Review: Anberlin, Rescue Rooms, by Francis Brian
IT seems appropriate to offer Anberlin a slice of British culture which accurately summarises their stay. Because luggage prices are crazy these days, here's a paraphrased quote from Churchill: Never has a band gained so much, by offering so little, for so long.
It might not be the best globe-hopping souvenir, but their blotchy rendition of Impossible deserves nothing else.
Paperthin Hymn's wallowing wails are the bake-sale equivalent of drizzling glass-shard icing on gravel flavoured cupcakes.
For some reason they're loved back home in the backward-south of Florida. The rollercoaster loops and ice-cream scoops must have addled their brains.
However, this crowd's muffled responses emphasise the laughable irony of a Christian rock group committing sordid sins against such a peaceful genre.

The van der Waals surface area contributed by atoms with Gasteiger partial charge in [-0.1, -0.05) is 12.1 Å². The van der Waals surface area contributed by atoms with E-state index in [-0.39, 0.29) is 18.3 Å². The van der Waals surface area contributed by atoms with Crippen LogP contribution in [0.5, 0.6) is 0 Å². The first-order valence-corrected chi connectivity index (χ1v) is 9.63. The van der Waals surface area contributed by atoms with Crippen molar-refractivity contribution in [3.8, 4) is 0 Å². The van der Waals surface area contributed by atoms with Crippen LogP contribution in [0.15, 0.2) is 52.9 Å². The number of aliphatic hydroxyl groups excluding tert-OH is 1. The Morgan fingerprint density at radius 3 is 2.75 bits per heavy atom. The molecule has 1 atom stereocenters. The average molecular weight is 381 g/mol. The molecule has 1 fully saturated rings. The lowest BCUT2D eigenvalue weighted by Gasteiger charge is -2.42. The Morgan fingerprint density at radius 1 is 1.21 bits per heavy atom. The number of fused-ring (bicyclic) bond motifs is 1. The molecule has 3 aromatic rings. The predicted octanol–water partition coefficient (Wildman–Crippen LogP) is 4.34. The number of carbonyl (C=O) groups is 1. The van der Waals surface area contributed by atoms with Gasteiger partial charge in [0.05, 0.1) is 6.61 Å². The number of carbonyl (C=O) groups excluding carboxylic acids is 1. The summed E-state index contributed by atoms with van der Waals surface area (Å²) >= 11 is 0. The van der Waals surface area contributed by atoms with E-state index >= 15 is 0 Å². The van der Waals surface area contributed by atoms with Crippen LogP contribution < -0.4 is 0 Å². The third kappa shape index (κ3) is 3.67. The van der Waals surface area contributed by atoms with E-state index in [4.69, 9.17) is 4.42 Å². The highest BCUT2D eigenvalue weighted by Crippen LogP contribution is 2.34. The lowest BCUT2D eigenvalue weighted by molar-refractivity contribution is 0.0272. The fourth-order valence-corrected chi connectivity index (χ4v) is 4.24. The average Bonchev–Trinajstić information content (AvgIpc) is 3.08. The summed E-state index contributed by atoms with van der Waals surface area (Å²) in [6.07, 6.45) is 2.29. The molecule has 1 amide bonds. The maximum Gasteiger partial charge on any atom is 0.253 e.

Self-Starter alone could have saddled them with a longer stint in purgatory.
Turning water into wine looks like birthday party magic compared to this band miraculously reaching a fourth album. Heavenly powers have clearly clocked some serious overtime.
But tonight's afflicted congregation isn't singing their praises.
Maybe God intentionally placed them far away from America's north-west corner – an apex brimming with saintly grunge greats. This divine intervention spared Anberlin the embarrassment of treading in mammoth footsteps with their pattering little hooves.
Feel Good Drag is passable, but it's hardly a hit worthy of mainlining tequila into your eyeball. At best it's tepid cola, watered down to Lidl-level.
Look on the bright side, the ticket stubs can be saved for secondary use – perhaps as the only £10 bookmarks outside Harrods.